Musical Bear
This art is very small so it’s perfect for people with limited display space. It’s also the ideal gift for people who are into teddy bears, music, or both. For more information about this piece, read the post I originally wrote on June 6, 2013. You can order this tiny art right here.

Here’s a blast from the past. This is something I worked on about 5, 6, 7, or even 8 years ago (I don’t remember the exact date).


Here’s some background. A friend of mine named Joe decided to do this community art project that would hang on the walls of the New Deal Cafe in Greenbelt, Maryland. He took some photos of himself, did some image manipulation to outline the images in the photographs with thick black lines and removed all color. This resulted in something that looked like it was a page torn from a coloring book. Thus a new project, called “Color Me Joe”, was born.

The idea was that each person would take one of these pages and color or decorate it in any way he/she wanted. Then the resulting pictures would hang on the walls of the New Deal Cafe. Color Me Joe ran for at least a month and new colored pages were added to the walls until the end of the show. The above graphic was my contribution.

As someone who used to play the guitar on a regular basis (and still has a guitar at home while I keep on telling myself to pick it up again and stop procrastinating), I was drawn to the page of Joe holding a guitar while wearing only shorts. I took the page home and colored it in with colored pencil. Since Joe was pictured as a shirtless guitarist, I decided to add a poster of a shirtless rock star guitarist to the wall. (For the record, the shirtless guitarist in the poster is David Gilmour of Pink Floyd. I took a screenshot of a scene from the movie Pink Floyd: Live at Pompeii then reduced it in size in order to fit the picture. Then I printed it out, cutted it out, and glued it on the art.)

I finished it by going to a local arts and crafts store, where I bought a small pack of glitter music notes stickers that I found in one of the scrapbooking aisles, then I stuck the stickers all over the page.

When I handed the results to Joe to hang it on the walls of the New Deal Cafe, he totally burst out laughing. He really loved it. My piece was hung alongside other people’s contributions.

The Color Me Joe show ended and I moved on to other things. A few months ago I ran into Joe at the gym and he said that he changed his Facebook Profile Picture to my contribution to the Color Me Joe show. I was pretty flattered that he used something I did a few years ago.

He later changed his Facebook Profile Picture but today I found that he used my piece on his Facebook page to publicize his band’s upcoming gig at The Argonaut in Washington, DC tomorrow night. (He plays with a group called The Bachelor and The Bad Actress, which also have their music posted on That graphic got a lot of responses from his friends and I even had one of them contact me through Facebook Message and we had a nice talk on Facebook Chat.

It’s kind of cool that something I did years ago can still resonate with people. 🙂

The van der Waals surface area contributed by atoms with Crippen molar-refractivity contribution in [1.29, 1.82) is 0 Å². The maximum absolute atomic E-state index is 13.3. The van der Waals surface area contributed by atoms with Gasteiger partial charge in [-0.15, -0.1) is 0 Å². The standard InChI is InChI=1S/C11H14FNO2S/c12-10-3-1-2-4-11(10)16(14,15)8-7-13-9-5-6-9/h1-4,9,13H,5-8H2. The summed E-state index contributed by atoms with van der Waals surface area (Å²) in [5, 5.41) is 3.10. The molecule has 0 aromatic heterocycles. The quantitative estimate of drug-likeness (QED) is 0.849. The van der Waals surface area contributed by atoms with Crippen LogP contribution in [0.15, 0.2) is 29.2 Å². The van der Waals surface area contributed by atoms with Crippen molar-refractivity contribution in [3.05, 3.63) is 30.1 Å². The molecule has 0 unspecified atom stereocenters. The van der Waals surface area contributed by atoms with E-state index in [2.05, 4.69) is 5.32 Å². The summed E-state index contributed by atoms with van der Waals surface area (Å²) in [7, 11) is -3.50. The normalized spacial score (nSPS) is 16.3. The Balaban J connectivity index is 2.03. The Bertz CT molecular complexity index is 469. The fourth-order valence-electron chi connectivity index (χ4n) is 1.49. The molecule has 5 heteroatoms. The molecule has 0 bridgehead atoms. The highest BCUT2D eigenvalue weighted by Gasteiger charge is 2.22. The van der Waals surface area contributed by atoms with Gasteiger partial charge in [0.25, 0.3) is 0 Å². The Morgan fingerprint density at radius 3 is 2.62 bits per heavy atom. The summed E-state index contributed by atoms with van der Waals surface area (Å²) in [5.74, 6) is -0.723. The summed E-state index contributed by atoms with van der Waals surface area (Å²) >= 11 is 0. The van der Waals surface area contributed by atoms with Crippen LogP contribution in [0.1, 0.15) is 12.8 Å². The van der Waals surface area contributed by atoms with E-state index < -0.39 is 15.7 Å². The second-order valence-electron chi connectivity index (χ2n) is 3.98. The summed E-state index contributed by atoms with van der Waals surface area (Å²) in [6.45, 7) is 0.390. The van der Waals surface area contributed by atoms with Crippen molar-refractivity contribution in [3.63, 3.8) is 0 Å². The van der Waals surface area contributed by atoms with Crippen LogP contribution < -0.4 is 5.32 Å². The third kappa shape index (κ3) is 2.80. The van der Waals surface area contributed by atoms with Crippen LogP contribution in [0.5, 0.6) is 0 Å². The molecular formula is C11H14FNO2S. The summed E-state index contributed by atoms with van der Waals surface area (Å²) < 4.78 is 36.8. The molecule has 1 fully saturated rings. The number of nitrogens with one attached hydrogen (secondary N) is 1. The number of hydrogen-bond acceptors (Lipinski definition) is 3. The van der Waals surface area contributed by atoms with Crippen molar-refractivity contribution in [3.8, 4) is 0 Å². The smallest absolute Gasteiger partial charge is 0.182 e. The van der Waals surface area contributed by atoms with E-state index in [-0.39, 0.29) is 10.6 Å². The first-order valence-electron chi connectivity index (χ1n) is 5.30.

Musical Bear

Musical Bear
(teddy bear musician toy, scrapbooking paper, and acrylic gel on canvas)
4 inches x 4 inches
10 cm x 10 cm

Recently I’ve been experimenting with making mixed-media pieces using tiny canvases and items I’ve found in local thrift shops. This piece is the result. I found a tiny toy in a thrift shop that depicted a teddy bear playing the cello. I found the other materials in the local arts and crafts stores. I combined all the pieces together using acrylic gel. This piece is currently on sale in my Etsy shop.

Santa Claus

Last Friday I went to a Winter Solstice/End of the Mayan Calendar/Christmas party at the home of two of my friends. It was a very fun and raucous party. A group of people brought some brass instruments and they became a New Orleans-style jazz band while wearing matching Santa hats. I shot a short video of the footage to show how talented they were. They had people dancing in the living room.

I finally uploaded a pair of short clips that featured Civil War era music that was performed at Paint Branch Unitarian Universalist Church on April 10, 2011. It was the result of an auction that my husband and I won at PBUUC’s annual auction last fall and the item was a Sunday service where the highest bidder chose the theme of the service. I can remember feeling aghast when my husband kept on bidding for that item even though neither one of us had an idea in mind at the time.

Later on we found out that this year is the 150th anniversary of the start of the American Civil War so we requested that as the theme of the Sunday service. Overall I thought they did a pretty good job. I managed to film portions of that service—mainly the music parts. You can see the effort that was put into the music. (By the way, the choir is made up of all volunteers who are very devoted at what they do on many Sunday mornings.)

First up is a short Civil War tune that was perfomred on the piano by the Music Director, David Chapman, as part of the prelude to the Sunday service.

Next is a song called "Youth is the Time When Hearts are Large", whose lyrics were written by Moby Dick author Herman Melville.

Here is a nice piano version of the classic Civil War-era song "The Battle Cry of Freedom" performed once again by the Music Director, David Chapman.

And, last but not least, the choir sings Ron Jeffers’ Civil War-era song "Workin’ for the Dawn of Peace".